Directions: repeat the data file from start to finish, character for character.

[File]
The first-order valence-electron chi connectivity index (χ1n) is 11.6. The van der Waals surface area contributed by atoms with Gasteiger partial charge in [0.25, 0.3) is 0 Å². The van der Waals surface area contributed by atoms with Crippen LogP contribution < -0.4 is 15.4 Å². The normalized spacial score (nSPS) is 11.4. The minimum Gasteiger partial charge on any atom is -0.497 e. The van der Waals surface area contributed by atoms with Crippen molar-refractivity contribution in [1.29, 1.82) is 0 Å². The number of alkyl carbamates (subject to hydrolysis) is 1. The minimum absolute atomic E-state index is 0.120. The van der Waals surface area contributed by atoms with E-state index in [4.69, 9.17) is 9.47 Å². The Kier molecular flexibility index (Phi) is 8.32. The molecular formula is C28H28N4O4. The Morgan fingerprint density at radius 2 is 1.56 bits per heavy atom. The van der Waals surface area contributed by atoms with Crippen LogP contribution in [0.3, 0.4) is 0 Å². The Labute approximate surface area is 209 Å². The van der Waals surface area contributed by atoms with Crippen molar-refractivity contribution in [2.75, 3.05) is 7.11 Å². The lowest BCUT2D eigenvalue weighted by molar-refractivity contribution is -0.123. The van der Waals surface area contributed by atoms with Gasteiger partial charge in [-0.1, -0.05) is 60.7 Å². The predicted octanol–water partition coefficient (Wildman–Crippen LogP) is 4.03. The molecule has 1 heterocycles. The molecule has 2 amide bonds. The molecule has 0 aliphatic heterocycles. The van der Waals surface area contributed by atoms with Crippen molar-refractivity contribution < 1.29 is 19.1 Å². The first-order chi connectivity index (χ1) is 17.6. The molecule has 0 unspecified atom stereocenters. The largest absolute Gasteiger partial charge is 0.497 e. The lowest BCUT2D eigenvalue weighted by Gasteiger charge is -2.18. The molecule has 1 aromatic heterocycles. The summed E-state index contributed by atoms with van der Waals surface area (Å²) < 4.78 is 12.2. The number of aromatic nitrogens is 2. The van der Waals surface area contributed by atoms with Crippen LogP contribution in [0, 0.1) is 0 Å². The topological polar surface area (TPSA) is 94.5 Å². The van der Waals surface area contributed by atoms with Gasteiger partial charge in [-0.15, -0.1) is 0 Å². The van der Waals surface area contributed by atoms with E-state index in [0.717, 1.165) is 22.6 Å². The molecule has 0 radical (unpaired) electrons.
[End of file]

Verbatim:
The first-order valence-electron chi connectivity index (χ1n) is 11.6. The van der Waals surface area contributed by atoms with Gasteiger partial charge in [0.25, 0.3) is 0 Å². The van der Waals surface area contributed by atoms with Crippen LogP contribution < -0.4 is 15.4 Å². The normalized spacial score (nSPS) is 11.4. The minimum Gasteiger partial charge on any atom is -0.497 e. The van der Waals surface area contributed by atoms with Crippen molar-refractivity contribution in [1.29, 1.82) is 0 Å². The number of alkyl carbamates (subject to hydrolysis) is 1. The minimum absolute atomic E-state index is 0.120. The van der Waals surface area contributed by atoms with E-state index in [4.69, 9.17) is 9.47 Å². The Kier molecular flexibility index (Phi) is 8.32. The molecular formula is C28H28N4O4. The Morgan fingerprint density at radius 2 is 1.56 bits per heavy atom. The van der Waals surface area contributed by atoms with Crippen LogP contribution in [0.3, 0.4) is 0 Å². The Labute approximate surface area is 209 Å². The van der Waals surface area contributed by atoms with Crippen molar-refractivity contribution in [2.75, 3.05) is 7.11 Å². The lowest BCUT2D eigenvalue weighted by molar-refractivity contribution is -0.123. The van der Waals surface area contributed by atoms with Gasteiger partial charge in [-0.1, -0.05) is 60.7 Å². The predicted octanol–water partition coefficient (Wildman–Crippen LogP) is 4.03. The molecule has 1 heterocycles. The molecule has 2 amide bonds. The molecule has 0 aliphatic heterocycles. The van der Waals surface area contributed by atoms with Crippen molar-refractivity contribution < 1.29 is 19.1 Å². The first-order chi connectivity index (χ1) is 17.6. The molecule has 0 unspecified atom stereocenters. The largest absolute Gasteiger partial charge is 0.497 e. The lowest BCUT2D eigenvalue weighted by Gasteiger charge is -2.18. The molecule has 1 aromatic heterocycles. The summed E-state index contributed by atoms with van der Waals surface area (Å²) < 4.78 is 12.2. The number of aromatic nitrogens is 2. The van der Waals surface area contributed by atoms with Crippen LogP contribution in [0, 0.1) is 0 Å². The topological polar surface area (TPSA) is 94.5 Å². The van der Waals surface area contributed by atoms with Gasteiger partial charge in [-0.15, -0.1) is 0 Å². The van der Waals surface area contributed by atoms with E-state index in [0.717, 1.165) is 22.6 Å². The molecule has 0 radical (unpaired) electrons.